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Angels are running out of time after 3-2 loss to Toronto

They drop five games behind first-place Texas in the American League West race with nine games to play, and they fall 41/2 games behind in wild-card chase.

September 19, 2011|By Kevin Baxter

Reporting from Toronto -- Torii Hunter sat in front of his locker in the middle of the Angels' quiet clubhouse Monday night, head down and staring at the floor.

His desperate throw a few minutes earlier had sailed wide of the plate, allowing Mike McCoy to slide home with the 10th-inning run that had given the Toronto Blue Jays a 3-2 victory and pushed the Angels another half a game back in two playoff races that are entering the homestretch.

"We really wanted this game," Hunter said.

At a corner locker near the door, pitcher Jerome Williams dressed slowly. His third brilliant start in the last month had been undone by his error, which gave Toronto its first two runs and set up the extra inning.

"We get another chance tomorrow," he said, his voice barely above a whisper.

The Angels, however, are running out of tomorrows. Monday's loss, their fifth in eight games, dropped the Angels five games behind idle Texas in the American League West, their largest deficit in a month.

In the wild-card race, Boston's split of a doubleheader with Baltimore increased its lead to 4½ games over the Angels with nine games to play.

"At this point we need help," Manager Mike Scioscia said. "The bottom line is we have to win games. You can analyze any route that has reaching our goal to get to the playoffs and it has us winning games. So that's what we need to do."

They couldn't quite pull that off Monday, largely because their defense — which started the game with the third-best fielding percentage in the league — let them down at crucial times, leading to three unearned runs. And their offense consisted of two swings, with home runs by Hunter and Mark Trumbo accounting for all of the scoring.

The first mistake came in the fourth inning when Williams, pitching with a 1-0 lead, speared Kelly Johnson's bouncer up the middle with his bare hand and turned to throw to second base. But he hadn't set his feet and the ball sailed, resulting in an error instead of a double play.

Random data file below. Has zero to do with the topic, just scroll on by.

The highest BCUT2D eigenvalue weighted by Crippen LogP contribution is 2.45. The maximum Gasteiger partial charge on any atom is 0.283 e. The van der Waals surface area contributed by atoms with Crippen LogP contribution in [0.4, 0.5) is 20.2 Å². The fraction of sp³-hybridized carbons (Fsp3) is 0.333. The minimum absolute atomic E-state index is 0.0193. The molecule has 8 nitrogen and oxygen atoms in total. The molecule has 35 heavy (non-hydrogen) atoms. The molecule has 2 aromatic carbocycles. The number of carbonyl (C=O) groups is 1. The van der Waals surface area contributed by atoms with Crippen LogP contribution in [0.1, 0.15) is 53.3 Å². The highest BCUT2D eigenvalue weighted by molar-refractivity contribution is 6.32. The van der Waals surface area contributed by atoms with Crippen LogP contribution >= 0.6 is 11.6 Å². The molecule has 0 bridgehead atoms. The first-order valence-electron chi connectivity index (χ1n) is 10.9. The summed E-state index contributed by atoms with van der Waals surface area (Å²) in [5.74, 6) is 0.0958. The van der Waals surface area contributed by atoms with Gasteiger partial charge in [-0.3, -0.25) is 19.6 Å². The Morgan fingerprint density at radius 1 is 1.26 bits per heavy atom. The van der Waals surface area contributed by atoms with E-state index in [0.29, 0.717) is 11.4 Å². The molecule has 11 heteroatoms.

Two outs later, J.P. Arencibia grounded a single into right field to put the Blue Jays up, 2-1.

Trumbo's 28th home run tied the score in the fifth inning, and terrific plays by Trumbo and Howie Kendrick and a splendid throw from right field by Hunter, cutting down a runner at second base, kept it that way until the 10th.

McCoy started the winning rally by reaching on a grounder that ran up Erick Aybar's arm for an error. Eric Thames singled him to second base, but the Angels still had a chance to get out of the inning when Jose Bautista followed with a potential double-play grounder to third base.

Before Monday, only two teams in the majors had turned more double plays than the Angels, but they didn't get this one, with Maicer Izturis throwing wide to second base, getting only one out.

With the winning run at third base, the Angels brought the infield in and stationed Hunter in the hole between first base and second base, which is where Adam Lind hit the ball. With McCoy running on contact, Hunter had to rush his throw home and it was off the mark.

"We just didn't quite get enough done at the end," Scioscia said. "Three unearned runs tonight and that's the ballgame."

And, maybe, the season as well.

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